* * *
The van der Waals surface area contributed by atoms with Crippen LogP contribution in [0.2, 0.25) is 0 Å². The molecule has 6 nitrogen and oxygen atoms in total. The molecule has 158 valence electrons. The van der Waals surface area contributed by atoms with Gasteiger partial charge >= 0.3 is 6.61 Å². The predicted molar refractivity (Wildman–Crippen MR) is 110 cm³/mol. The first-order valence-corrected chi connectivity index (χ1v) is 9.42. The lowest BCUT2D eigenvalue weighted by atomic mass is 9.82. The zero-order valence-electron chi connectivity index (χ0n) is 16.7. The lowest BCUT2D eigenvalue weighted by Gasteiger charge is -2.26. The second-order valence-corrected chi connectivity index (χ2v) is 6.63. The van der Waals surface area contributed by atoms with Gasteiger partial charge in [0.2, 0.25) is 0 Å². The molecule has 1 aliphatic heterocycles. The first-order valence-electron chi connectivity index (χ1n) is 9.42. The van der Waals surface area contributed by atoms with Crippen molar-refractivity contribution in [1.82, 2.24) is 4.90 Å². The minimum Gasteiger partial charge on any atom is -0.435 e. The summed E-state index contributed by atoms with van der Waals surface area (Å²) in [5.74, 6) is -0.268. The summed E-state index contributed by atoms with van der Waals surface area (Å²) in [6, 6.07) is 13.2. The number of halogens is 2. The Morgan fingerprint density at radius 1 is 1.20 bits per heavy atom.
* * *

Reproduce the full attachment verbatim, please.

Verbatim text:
The van der Waals surface area contributed by atoms with Crippen LogP contribution in [0.2, 0.25) is 0 Å². The molecule has 6 nitrogen and oxygen atoms in total. The molecule has 158 valence electrons. The van der Waals surface area contributed by atoms with Gasteiger partial charge >= 0.3 is 6.61 Å². The predicted molar refractivity (Wildman–Crippen MR) is 110 cm³/mol. The first-order valence-corrected chi connectivity index (χ1v) is 9.42. The lowest BCUT2D eigenvalue weighted by atomic mass is 9.82. The zero-order valence-electron chi connectivity index (χ0n) is 16.7. The lowest BCUT2D eigenvalue weighted by Gasteiger charge is -2.26. The second-order valence-corrected chi connectivity index (χ2v) is 6.63. The van der Waals surface area contributed by atoms with Gasteiger partial charge in [0.2, 0.25) is 0 Å². The molecule has 1 aliphatic heterocycles. The first-order valence-electron chi connectivity index (χ1n) is 9.42. The van der Waals surface area contributed by atoms with Crippen molar-refractivity contribution in [1.82, 2.24) is 4.90 Å². The minimum Gasteiger partial charge on any atom is -0.435 e. The summed E-state index contributed by atoms with van der Waals surface area (Å²) in [5.74, 6) is -0.268. The summed E-state index contributed by atoms with van der Waals surface area (Å²) in [6, 6.07) is 13.2. The number of halogens is 2. The Morgan fingerprint density at radius 1 is 1.20 bits per heavy atom.